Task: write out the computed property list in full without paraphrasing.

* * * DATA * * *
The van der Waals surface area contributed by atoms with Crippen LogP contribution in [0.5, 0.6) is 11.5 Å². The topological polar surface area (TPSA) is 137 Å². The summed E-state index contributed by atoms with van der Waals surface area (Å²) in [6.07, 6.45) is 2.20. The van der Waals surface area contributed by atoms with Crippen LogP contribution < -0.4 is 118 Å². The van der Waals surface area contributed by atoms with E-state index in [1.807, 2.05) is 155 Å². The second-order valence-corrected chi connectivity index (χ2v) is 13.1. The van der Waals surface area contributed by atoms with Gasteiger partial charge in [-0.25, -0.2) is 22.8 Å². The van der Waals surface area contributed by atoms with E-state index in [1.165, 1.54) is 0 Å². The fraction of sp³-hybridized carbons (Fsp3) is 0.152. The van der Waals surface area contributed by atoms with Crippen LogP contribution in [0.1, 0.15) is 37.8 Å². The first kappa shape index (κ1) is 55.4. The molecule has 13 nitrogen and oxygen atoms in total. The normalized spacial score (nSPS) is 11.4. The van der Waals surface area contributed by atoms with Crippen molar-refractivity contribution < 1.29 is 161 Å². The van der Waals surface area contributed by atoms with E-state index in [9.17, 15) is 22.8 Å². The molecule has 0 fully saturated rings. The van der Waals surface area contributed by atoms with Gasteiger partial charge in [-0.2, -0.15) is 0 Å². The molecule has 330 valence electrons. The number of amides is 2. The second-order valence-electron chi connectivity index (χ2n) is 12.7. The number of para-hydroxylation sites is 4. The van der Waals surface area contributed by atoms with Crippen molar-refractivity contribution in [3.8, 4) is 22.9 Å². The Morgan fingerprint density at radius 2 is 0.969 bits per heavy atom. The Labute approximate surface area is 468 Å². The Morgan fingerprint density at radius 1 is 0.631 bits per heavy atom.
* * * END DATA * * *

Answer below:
The van der Waals surface area contributed by atoms with Crippen LogP contribution in [0.5, 0.6) is 11.5 Å². The topological polar surface area (TPSA) is 137 Å². The summed E-state index contributed by atoms with van der Waals surface area (Å²) in [6.07, 6.45) is 2.20. The van der Waals surface area contributed by atoms with Crippen LogP contribution < -0.4 is 118 Å². The van der Waals surface area contributed by atoms with E-state index in [1.807, 2.05) is 155 Å². The second-order valence-corrected chi connectivity index (χ2v) is 13.1. The van der Waals surface area contributed by atoms with Gasteiger partial charge in [-0.25, -0.2) is 22.8 Å². The van der Waals surface area contributed by atoms with E-state index in [1.165, 1.54) is 0 Å². The fraction of sp³-hybridized carbons (Fsp3) is 0.152. The van der Waals surface area contributed by atoms with Crippen LogP contribution in [0.1, 0.15) is 37.8 Å². The first kappa shape index (κ1) is 55.4. The molecule has 13 nitrogen and oxygen atoms in total. The normalized spacial score (nSPS) is 11.4. The van der Waals surface area contributed by atoms with Crippen molar-refractivity contribution < 1.29 is 161 Å². The van der Waals surface area contributed by atoms with E-state index in [9.17, 15) is 22.8 Å². The molecule has 0 fully saturated rings. The van der Waals surface area contributed by atoms with Gasteiger partial charge in [-0.2, -0.15) is 0 Å². The molecule has 330 valence electrons. The number of amides is 2. The second-order valence-electron chi connectivity index (χ2n) is 12.7. The number of para-hydroxylation sites is 4. The van der Waals surface area contributed by atoms with Crippen molar-refractivity contribution in [3.8, 4) is 22.9 Å². The Morgan fingerprint density at radius 2 is 0.969 bits per heavy atom. The Labute approximate surface area is 468 Å². The Morgan fingerprint density at radius 1 is 0.631 bits per heavy atom.